In short, God's purposes for the universe extend far beyond actualizing all the technology He knows how to create.
- Socrates said the unreflective life is not worth living. I say the indecisive life is not worth living, because even if you choose wrongly, at least you chose.

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CausalCode

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Re: Free will is a sign of God's "inescapable weakness"?
« Reply #3 on: December 18, 2017, 03:02:29 am »
What do you think of the argument below, formulated in a more natural way:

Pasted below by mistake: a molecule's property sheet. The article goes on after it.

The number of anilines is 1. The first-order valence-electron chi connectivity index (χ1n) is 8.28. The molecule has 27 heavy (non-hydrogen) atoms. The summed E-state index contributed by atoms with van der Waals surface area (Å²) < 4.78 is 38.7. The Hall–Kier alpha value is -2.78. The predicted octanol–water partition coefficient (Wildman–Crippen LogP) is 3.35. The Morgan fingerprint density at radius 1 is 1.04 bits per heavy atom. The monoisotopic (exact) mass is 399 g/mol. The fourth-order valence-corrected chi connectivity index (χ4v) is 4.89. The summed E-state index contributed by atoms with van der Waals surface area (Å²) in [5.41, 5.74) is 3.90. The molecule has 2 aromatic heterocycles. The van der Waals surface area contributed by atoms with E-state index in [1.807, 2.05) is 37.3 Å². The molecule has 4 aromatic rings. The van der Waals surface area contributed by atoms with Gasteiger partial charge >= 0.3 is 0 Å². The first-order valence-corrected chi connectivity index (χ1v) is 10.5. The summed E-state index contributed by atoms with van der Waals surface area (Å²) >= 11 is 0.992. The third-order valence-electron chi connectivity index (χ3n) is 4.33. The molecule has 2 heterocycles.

1. The job of machine learning researchers is to make smart software that do things that humans are effortlessly good at, like recognizing images.

2. These smart software are loosely inspired by the human brain, so they can learn somewhat like humans do.

3. These researchers, because they are non omniscient, they don't know how to make the very smart software from scratch. As a result, the smart software that they build have to learn by trial and error/make mistakes in order to get better at doing tasks.

4. In a similar way, if Gods really gave humans free will, humans are using this free will to learn from past mistakes, where humans have actually gotten smarter and smarter as we developed science and technology.

5. This then has a surprising consequence; why would God need to give humans the chance to learn by free will, if God was smart enough to make modern intelligent humans without the need to learn by trial and error?